I walked slowly under overcast skies up a slight incline in the northern Israeli-occupied West Bank to where a thin man with a pole in his hands appeared to be measuring the land. I wanted to ask him, as a reporter, what he was doing there.
“It’s an archeological dig,” he replied, without hesitation.
That was the 1970s, a time of rapid and highly controversial Jewish settlement in the West Bank, spurred after Menachem Begin came to power in 1977 and declared the captured area “liberated Israeli territory.” That “archeological dig” was Shilo. Today, Shilo, established in 1978, houses about 3,400 people.
The controversy over Jewish settlement expansion still is very much alive, perhaps more so in the era of President Donald Trump. Israel may be approaching a crossroad as Prime Minister Benjamin Netanyahu and the powerful settler movement backing him believes Trump would support what they envision as the Jewish state’s version of manifest destiny.
But the president’s irascible unpredictability should raise a yellow warning flag as Israel announced plans to build thousands of housing units in the West Bank and East Jerusalem and to erect the first new settlement in 25 years. The Knesset passed legislation to retroactively recognize the legality of about 4,000 West Bank settler homes.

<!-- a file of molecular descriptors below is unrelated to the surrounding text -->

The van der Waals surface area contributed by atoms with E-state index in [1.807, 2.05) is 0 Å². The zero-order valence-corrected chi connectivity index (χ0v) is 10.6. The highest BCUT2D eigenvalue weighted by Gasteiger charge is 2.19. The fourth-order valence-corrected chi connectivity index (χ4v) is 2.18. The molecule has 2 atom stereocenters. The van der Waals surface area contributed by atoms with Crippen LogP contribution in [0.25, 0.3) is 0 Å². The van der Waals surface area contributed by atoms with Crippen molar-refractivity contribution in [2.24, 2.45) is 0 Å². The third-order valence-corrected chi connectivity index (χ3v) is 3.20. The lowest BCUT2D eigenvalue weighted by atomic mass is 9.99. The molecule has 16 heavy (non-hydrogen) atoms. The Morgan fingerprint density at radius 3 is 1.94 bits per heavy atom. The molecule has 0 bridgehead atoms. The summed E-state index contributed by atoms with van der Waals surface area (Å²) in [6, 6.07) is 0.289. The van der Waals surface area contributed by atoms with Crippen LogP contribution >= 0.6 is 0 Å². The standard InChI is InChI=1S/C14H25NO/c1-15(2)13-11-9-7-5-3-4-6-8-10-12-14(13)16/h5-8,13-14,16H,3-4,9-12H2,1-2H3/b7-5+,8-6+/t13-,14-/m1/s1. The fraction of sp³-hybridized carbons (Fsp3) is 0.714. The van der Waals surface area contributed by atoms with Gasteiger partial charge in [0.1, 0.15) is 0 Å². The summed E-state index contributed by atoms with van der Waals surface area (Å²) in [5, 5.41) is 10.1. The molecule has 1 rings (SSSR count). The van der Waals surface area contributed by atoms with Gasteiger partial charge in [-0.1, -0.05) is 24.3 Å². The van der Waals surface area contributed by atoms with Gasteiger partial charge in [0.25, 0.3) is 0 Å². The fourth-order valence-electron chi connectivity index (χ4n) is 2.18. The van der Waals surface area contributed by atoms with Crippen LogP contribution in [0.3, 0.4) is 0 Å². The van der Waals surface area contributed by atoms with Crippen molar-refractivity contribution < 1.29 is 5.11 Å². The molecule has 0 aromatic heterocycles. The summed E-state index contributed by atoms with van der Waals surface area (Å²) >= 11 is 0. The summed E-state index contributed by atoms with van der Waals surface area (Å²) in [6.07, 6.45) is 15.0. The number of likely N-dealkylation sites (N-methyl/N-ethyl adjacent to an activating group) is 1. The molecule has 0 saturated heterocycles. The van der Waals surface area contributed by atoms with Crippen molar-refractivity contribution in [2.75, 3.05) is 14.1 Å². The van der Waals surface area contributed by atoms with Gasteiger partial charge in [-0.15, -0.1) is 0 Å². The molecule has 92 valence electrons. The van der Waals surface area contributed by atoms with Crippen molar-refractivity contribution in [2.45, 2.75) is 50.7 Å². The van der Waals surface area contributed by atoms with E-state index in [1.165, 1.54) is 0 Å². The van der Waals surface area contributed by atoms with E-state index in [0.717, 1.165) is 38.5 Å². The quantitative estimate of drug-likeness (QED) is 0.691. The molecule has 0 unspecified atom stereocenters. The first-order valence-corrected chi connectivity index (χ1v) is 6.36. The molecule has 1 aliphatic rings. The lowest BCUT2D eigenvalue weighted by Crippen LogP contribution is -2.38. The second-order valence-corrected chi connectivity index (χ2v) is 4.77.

Further, Israel’s far right pressed for annexation of a settlement city adjacent to Jerusalem, Ma’ale Adumim, and even of the entire West Bank.
Israeli annexation of territories seized during the 1967 war is not new. Israel annexed East Jerusalem, held by Jordan, immediately after the six-day conflict and annexed the Syrian Golan Heights in 1981. The international community regards annexation of occupied territories illegal.
“The current Israeli government was elected to act on the Jewish people’s right to build in all parts of our land and we must respect the will of the people who elected us for this purpose,” Deputy Foreign Minister Tzipi Hotovely said. But if the government acts hoping the mercurial Trump will support its desires, it had better think again. He has retrenched on giving Israel a blank check to build in the West Bank because settlements, he said, “don’t help the [peace] process.” He is to meet Prime Minister Benjamin Netanyahu Wednesday in Washington.
What does Israel want? One state? If so, it would include the more than 2.6 million West Bank Palestinians. With 1.8 million Arab citizens of Israel, the total Palestinian population in one amalgamated Israeli state would be 4.4 million.
Of the total 8.6 million Israelis, 6.4 million are Jews. How long would it take for Palestinians to outnumber Jews if the West Bank were added to Israel?
The Jewish population of Israel could decline from 57% percent in 2014 to 53% by 2035.
Israel’s far right seems to be taking a leaf from 1840s America, when politicians argued it was Anglo-Saxon heritage to propel U.S. expansion to the Pacific coast and Mexican land in the Southwest under the rubric of Manifest Destiny. It led to erasing many Indian lands, abrogating treaties and, in 1848, a war with Mexico.
A one state solution could end Israel’s peace treaties with Egypt and Jordan. It could create an apartheid state. And it could mean war.